Many times previously I have stated how ‘expectation’ plays an important part in enjoyment of a meal. Restaurants that are billed as amongst the best in the world on lists such as the ‘World’s Top 50’ complied by Restaurant Magazine have often dissatisfied me and other bloggers whose recounts I have read. I went to The Samling with quite low expectations.
Unfounded as they were, these low expectations came from previous disappointing experiences of ‘country house hotels’, most notably at The Samling’s neighbour, the also Michelin starred, Holbeck Ghyll where I have eaten twice. Thankfully, aside from similar locations overlooking Windermere the Samling and Holbeck differ vastly.
Whereas I found Holbeck “tired” with regards to both its décor and food options, the whole experience at The Samling was fresh and new… classical with modern touches. It’s easy to see why they are listed in the Mr & Mrs Smith collection and won the “Best Boutique Dining hotel in the world”.
This year has been an exciting one for the hotel, ex-Noma, Per Se and La Pergola chef/forager, James Cross was employed to support Head Chef, Ian Swainson, who managed to restore the restaurant’s Michelin starred status.
What Michelin say: ‘Small hotel restaurant in an old farmhouse, which looks out over its 66 acre grounds and down Lake Windermere. The concise, interesting menu offers dishes with a classical base and a modern, innovative touch. Cooking is well-executed and has a Scandic edge; a little bit of theatre is added along the way.’
What I ate:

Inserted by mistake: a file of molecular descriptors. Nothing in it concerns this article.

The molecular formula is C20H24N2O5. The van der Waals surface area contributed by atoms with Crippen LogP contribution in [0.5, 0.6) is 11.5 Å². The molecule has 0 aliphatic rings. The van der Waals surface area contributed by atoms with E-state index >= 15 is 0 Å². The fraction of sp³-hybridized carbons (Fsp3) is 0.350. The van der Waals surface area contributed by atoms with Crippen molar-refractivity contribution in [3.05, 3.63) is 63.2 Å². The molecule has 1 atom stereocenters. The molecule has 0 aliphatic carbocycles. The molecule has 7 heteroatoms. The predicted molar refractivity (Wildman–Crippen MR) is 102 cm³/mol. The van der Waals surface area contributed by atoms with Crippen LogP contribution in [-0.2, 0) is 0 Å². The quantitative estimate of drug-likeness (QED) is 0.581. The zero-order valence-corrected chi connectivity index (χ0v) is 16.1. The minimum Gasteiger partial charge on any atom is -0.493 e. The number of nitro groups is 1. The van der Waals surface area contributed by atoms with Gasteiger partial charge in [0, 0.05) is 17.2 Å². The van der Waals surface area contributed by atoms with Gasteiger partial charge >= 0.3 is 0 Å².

Amuse Bouche: Truffle arancini and spiced nuts. The truffle arancini was so good it made me consider not having the guinea fowl for my main so that I could have the truffle risotto. Instead, I came up with the ‘compromise’ of requesting the risotto as an extra course… double win!
Chef’s Appetiser: Compressed watermelon with burnt onion ash, feta cheese and frisée lettuce.
Bread: White Bread Roll, Fennel Foccacia and Black Olive Sourdough.
Confit Rabbit: Confit shoulder and leg of rabbit, carrot and asparagus with a rabbit and hazelnut dressing – I adore white asparagus but it is unusual to see it on a menu in the UK so this was a rare treat. The carrot puree was also particularly well done with the perfect level of sweetness to balance the fatty rabbit confit.
Risotto: Risotto of Truffle and Parmesan with textures of Artichoke – I’m all for supporting UK produce and don’t sniff at the home grown ones but the two slices of Tasmanian truffle that sat upon the creamy risotto were simply divine; so glad I snuck in the extra course.
Guinea Fowl: Roast breast and confit thigh of guinea fowl served with girolles, braised and seared leeks and a smoked mushroom and truffle sauce – a beautiful plate of food in both appearance and flavour.
Cucumber & crème fraiche: Pistachio cake served with crème fraiche and mint sorbet, cucumber soup and greengages – a fabulous dessert, one of the nicest I’ve had in a long time. It was great to see the underused greengages on a menu. The moist pistachio cake and candied pistachios were particularly pleasing elements to the dish.
Coffee & Petit Fours – the Salted Caramel Fudge was good; the Black Forrest Macaron was excellent but the Chocolate Fondant was sensational (I was told this was one of the first things out of the new development kitchen; a great technique to give a delightful liquid centre with the thinnest of sponge casings).
Verdict (Would I return?): I am already planning to return with my wife for a lunch in December and hope to get back up in the new year for the full tasting menu.